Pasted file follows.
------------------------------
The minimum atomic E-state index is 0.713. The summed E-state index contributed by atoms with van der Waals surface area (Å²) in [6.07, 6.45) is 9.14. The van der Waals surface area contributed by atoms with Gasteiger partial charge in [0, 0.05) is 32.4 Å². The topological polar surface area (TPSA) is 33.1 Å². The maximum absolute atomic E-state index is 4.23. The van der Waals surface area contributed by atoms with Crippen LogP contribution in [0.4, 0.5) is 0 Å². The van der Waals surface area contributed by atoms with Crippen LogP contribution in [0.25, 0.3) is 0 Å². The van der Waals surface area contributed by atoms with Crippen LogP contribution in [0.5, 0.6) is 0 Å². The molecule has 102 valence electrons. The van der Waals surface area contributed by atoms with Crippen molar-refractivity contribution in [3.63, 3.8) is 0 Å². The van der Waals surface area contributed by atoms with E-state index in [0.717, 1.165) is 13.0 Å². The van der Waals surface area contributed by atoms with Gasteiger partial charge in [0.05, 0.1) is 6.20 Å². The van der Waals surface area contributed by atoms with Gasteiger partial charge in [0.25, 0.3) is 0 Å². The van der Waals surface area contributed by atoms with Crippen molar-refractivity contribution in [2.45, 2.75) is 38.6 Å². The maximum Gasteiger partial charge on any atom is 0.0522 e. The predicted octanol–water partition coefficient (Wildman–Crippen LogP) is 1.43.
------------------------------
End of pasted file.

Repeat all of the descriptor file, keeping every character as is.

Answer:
The minimum atomic E-state index is 0.713. The summed E-state index contributed by atoms with van der Waals surface area (Å²) in [6.07, 6.45) is 9.14. The van der Waals surface area contributed by atoms with Gasteiger partial charge in [0, 0.05) is 32.4 Å². The topological polar surface area (TPSA) is 33.1 Å². The maximum absolute atomic E-state index is 4.23. The van der Waals surface area contributed by atoms with Crippen LogP contribution in [0.4, 0.5) is 0 Å². The van der Waals surface area contributed by atoms with Crippen LogP contribution in [0.25, 0.3) is 0 Å². The van der Waals surface area contributed by atoms with Crippen LogP contribution in [0.5, 0.6) is 0 Å². The molecule has 102 valence electrons. The van der Waals surface area contributed by atoms with Crippen molar-refractivity contribution in [3.63, 3.8) is 0 Å². The van der Waals surface area contributed by atoms with E-state index in [0.717, 1.165) is 13.0 Å². The van der Waals surface area contributed by atoms with Gasteiger partial charge in [0.05, 0.1) is 6.20 Å². The van der Waals surface area contributed by atoms with Gasteiger partial charge in [0.25, 0.3) is 0 Å². The van der Waals surface area contributed by atoms with Crippen molar-refractivity contribution in [2.45, 2.75) is 38.6 Å². The maximum Gasteiger partial charge on any atom is 0.0522 e. The predicted octanol–water partition coefficient (Wildman–Crippen LogP) is 1.43.